About Me


First named Third World and Native American Collective (TWANAC), the organization originated as a response to the 1969 Third World and Native American Student Movement across UC campuses. Originally, TWANAC did not function as a publication, but rather as a space where UC Santa Cruz students of color and their allies mobilized demonstrations and general assemblies for Third World and Native Studies. A decade later, many students continued to feel discriminated against and as UC Berkeley launched the Third World major, a call for the Ethnic Studies Movement was reborn across UC campuses.

TWANAS founders then held the 1979 hunger strike demonstrating the dire need for a Third World and Native American College. The demands:

  1. A Third World and Native American College/Department
  2. All tenure track faculty and staff for the Third World and Native American College/Department
  3. Tenured professors for the Feminist Studies Department
  4. Tenured professors for the American Studies Department
  5. Administrative support for the first fiscal years.

The administration responded by granting tenure to one faculty member for the Feminist Studies Department and one for American Studies, but did not recognize the petition for a Third World and Native American College. According to Feminist Studies professor Bettina Aptheker, over 60 tenured professors petitioned to teach under the Third World and Native American College. This demand remains indiscernible to the University of California.

After few of the demands were granted, Armando Bravo and Dwight Chism, TWANAS’ first co-publishers, gathered TWANAC students and community contributors to build what would become the very first issue of the publication. Printing funds were provided by reallocating City on a Hill Press’ dormant “Multicultural Desk” budget to launch the first volumes of the publication.

Throughout TWANAS publication’s history, the collective found advertising was offensive and harmful to the written and illustrated work of underrepresented and silenced peoples and perspectives. The collective has agreed that advertising is an imperialist practice that is strategically used in the hegemonic discrimination of “marked” peoples. The publication will, however, print “announcements” for sister organizations of SOMeCA free of charge as a part of our mission.’

The Mission Statement has been altered according to changes in politically and academically recognized terminology. Since 2008, the collective has made considerable changes to terms and concepts that are no longer considered “politically correct,” as well as to give the publication additional freedoms in who can be a supporter of the movement and member of the organization. Lastly, the publication has made clear that TWANAS produces journalistic and activist work, and though it may not be in line with AP standards, it is salient and equally worthy of readership.

TWANAS has historically originated or worked hand in hand with the Ethnic Studies movements across the UCSC campus. In 2011, the Critical Race and Ethnic Studies (CRES) Movement reinstated the longtime struggle for an alternative academia by a large body of graduate and undergraduate students, some of whom were TWANAS members. But as UCSC’s Academic Senate and administrators have appropriated what we now call Ethnic Studies, many students of color and TWANAS members began to notice that what was being created did not provide for the student voice, much less the voice of students of color. Thus, our struggle continues.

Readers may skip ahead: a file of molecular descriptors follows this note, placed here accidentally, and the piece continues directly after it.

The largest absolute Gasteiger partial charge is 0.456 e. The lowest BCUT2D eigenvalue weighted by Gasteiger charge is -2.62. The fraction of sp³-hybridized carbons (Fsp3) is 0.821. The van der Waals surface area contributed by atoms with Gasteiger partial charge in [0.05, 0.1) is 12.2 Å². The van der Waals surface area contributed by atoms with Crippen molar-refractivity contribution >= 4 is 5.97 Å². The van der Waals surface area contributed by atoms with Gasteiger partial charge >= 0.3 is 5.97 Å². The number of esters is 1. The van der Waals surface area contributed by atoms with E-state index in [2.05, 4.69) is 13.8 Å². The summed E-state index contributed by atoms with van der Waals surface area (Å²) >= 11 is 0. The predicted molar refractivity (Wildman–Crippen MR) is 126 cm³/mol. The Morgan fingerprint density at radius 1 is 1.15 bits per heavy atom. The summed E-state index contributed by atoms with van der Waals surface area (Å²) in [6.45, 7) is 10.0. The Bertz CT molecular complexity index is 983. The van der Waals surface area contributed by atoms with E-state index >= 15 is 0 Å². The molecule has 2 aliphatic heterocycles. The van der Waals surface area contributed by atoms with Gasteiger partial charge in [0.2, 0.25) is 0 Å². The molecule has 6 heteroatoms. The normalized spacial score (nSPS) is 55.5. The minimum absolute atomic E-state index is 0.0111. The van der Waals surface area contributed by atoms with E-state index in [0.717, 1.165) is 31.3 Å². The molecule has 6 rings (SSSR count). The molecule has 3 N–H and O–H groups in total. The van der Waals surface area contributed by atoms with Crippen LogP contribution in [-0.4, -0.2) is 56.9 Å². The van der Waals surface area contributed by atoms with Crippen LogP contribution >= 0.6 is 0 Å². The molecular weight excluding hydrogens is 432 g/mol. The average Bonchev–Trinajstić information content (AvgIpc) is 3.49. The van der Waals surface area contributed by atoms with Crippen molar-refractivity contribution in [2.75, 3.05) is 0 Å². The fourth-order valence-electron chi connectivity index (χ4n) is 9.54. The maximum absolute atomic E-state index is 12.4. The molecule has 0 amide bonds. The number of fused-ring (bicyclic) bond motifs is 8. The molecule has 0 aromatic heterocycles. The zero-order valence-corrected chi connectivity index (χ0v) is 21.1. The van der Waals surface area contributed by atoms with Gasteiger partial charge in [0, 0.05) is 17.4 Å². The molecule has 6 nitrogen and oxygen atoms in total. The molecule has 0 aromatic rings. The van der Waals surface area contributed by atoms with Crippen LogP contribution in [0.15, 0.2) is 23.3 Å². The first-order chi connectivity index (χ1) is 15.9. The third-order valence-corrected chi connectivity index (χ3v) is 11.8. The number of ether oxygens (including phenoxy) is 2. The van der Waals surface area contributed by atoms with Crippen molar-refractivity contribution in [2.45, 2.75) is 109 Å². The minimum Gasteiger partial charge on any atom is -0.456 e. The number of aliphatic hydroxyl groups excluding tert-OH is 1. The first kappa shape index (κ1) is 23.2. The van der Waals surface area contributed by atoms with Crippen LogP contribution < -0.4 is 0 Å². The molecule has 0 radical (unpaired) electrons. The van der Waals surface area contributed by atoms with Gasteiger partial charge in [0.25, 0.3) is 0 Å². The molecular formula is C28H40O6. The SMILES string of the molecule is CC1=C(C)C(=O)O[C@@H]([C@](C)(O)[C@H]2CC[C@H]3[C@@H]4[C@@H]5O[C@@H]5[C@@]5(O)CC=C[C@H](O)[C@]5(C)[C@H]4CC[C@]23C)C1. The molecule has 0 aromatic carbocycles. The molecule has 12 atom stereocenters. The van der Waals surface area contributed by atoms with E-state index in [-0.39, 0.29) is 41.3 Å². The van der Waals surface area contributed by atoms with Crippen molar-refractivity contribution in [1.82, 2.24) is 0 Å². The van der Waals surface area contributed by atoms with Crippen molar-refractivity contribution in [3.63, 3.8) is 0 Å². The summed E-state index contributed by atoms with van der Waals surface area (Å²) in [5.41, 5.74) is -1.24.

After much consideration, TWANAS changed its name from Third World and Native American Student Press Collective to Communities of Color and Native American Student Press Collective in 2017. The reason for the change was to be more inclusive. TWANAS members has long discussions about what term could represent students of color on campus. Members contemplated many terms that could replace “Third World”, a phrase that felt outdated.  Communities of Color is a term that’s meant to be like a blank slate that students create and claim their identity and representation through. TWANAS itself was kept as the official acronym in respect of the original history and struggle that birthed it. Native American was also kept in the longer name in recognition of the land we stand on today in the United States and the oppression Native Americans students face.


TWANAS works to create an inclusive and diverse place. We expect the TWANAS community to be conscious about our personal multiple perspectives, motives, assumptions and thus our overall bias. To help ensure this, we strive to create an environment where members can feel comfortable speaking up when our diversity guidelines are not being followed. Our goal is to make our content as well as our meetings inclusive of issues surrounding race, gender, sexuality, and other identities. We aspire to be a space for expression, engagement, and learning.